Sarcoidosis


Fact: Many patients with sarcoidosis require no treatment.

What is Sarcoidosis?
Sarcoidosis is a disease that results from a specific type of inflammation of tissues of the body. It can appear in almost any body organ, but it starts most often in the lungs or 
lymph nodes.

Sarcoidosis may be triggered by your body’s immune system responding to foreign substances, such as viruses, bacteria, or chemicals.

The areas of the body commonly affected by sarcoidosis include:

  • lymph nodes
  • lungs
  • eyes
  • skin
  • liver
  • heart
  • spleen
  • brain


What are the symptoms of sarcoidosis?
Some people with sarcoidosis don’t have any symptoms. However, general symptoms may include:

Symptoms vary depending on the part of your body that’s affected by the disease. Sarcoidosis can occur in any organ, but it most commonly affects the lungs. Lung symptoms can include:

  • a dry cough
  • shortness of breath
  • wheezing
  • chest pain around your breastbone

Skin symptoms can include:

Nervous system symptoms can include:

Eye symptoms can include:

  • dry eyes
  • itchy eyes
  • eye pain
  • vision loss
  • a burning sensation in your eyes
  • a discharge from your eyes

Causes
Doctors don't know the exact cause of sarcoidosis. Some people appear to have a genetic predisposition to develop the disease, which may be triggered by bacteria, viruses, dust or chemicals.

This triggers an overreaction of your immune system and immune cells begin to collect in a pattern of inflammation called granulomas. As granulomas build up in an organ, the function of that organ can be affected.

Risk factors
While anyone can develop sarcoidosis, factors that may increase your risk include:

  • Age and sex. Sarcoidosis often occurs between the ages of 20 and 40. Women are slightly more likely to develop the disease.
  • Race. African-Americans have a higher incidence of sarcoidosis than do white Americans. Also, sarcoidosis may be more severe and may be more likely to recur and cause lung problems in African-Americans.
  • Family history. If someone in your family has had sarcoidosis, you're more likely to develop the disease.


​Diagnosis

Sarcoidosis can be difficult to diagnose because the disease produces few signs and symptoms in its early stages. When symptoms do occur, they may mimic those of other disorders.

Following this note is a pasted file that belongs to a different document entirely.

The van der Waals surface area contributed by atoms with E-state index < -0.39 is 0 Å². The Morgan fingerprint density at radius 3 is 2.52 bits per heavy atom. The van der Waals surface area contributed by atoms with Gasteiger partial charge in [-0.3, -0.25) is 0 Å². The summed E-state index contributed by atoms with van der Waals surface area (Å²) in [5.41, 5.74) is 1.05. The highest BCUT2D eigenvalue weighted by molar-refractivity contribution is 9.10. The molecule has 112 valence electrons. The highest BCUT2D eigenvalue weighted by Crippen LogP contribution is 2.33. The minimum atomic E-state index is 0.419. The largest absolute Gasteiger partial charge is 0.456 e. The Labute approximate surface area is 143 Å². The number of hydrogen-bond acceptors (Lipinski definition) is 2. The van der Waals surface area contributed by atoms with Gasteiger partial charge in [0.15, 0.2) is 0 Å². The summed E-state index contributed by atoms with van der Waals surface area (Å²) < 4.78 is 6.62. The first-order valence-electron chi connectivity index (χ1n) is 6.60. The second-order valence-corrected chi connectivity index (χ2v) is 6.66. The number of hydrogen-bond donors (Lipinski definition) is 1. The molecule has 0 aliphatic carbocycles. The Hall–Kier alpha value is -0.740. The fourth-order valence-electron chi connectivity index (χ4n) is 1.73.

Your doctor will likely start with a physical exam, including a close examination of any skin lesions you have. He or she will also listen carefully to your heart and lungs and check your lymph nodes for swelling.

Diagnostic tests can help exclude other disorders and determine what body systems may be affected by sarcoidosis.

​Your doctor may recommend the following tests:

  • Chest X-ray to check for lung damage or enlarged lymph nodes
  • Computerized tomography (CT scan) if complications are suspected.
  • Positron emission tomography (PET) scan or magnetic resonance imaging (MRI) if sarcoidosis seems to be affecting your heart or central nervous system.
  • Blood tests to assess your overall health and how well your kidneys and liver are functioning.
  • Lung (pulmonary) function tests to measure lung volume and how much oxygen your lungs deliver to your blood.
  • Eye exam to check for vision problems that may be caused by sarcoidosis.

Biopsies
Your doctor may order a small sample of tissue (biopsy) be taken from a part of your body believed to be affected by sarcoidosis to look for the granulomas commonly seen with the condition.

Biopsies can most easily be taken from your skin if you have skin lesions. Biopsies can also be taken from the lungs and lymph nodes if needed.


Treatment
There's no cure for sarcoidosis, but in half of cases it goes away on its own. You may not even need treatment if you don't have significant signs and symptoms of the condition, but you should be monitored with regular chest X-rays and exams of the eyes, skin and any other organ involved.

Medications
If your symptoms are severe or organ function is threatened, you will likely be treated with medication.

  • Corticosteroids. These powerful anti-inflammatory drugs are usually the first-line treatment for sarcoidosis. In some cases, corticosteroids can be applied directly to an affected area — via a cream to a skin lesion or drops to the eyes.
  • Medications that suppress the immune system. Medications like methotrexate (Trexall) and azathioprine (Azasan, Imuran) reduce inflammation by suppressing the immune system.
  • Hydroxychloroquine. Hydroxychloroquine (Plaquenil) may be helpful for skin disease and elevated blood-calcium levels.
  • Tumor necrosis factor-alpha (TNF-alpha) inhibitors. These medications are commonly used to treat the inflammation associated with rheumatoid arthritis. They can also be helpful in treating sarcoidosis that hasn't responded to other treatments.


​Surgery
Organ transplant may be considered if sarcoidosis has severely damaged your lungs, heart or liver.

Want to learn more?
The following organizations and/or websites offer additional information and education about 
Sarcoidosis. They are listed in alphabetical order without any preference or prejudice.  Listing these organizations is not a recommendation or referral in any regard for seeking treatment or consultation or support for treatment.   

Healthline
Mayo Clinic
MedicineNet.com
MedlinePlus
NIH
WebMD

Information on this page taken from:
Healthline
Mayo Clinic
MedlinePlus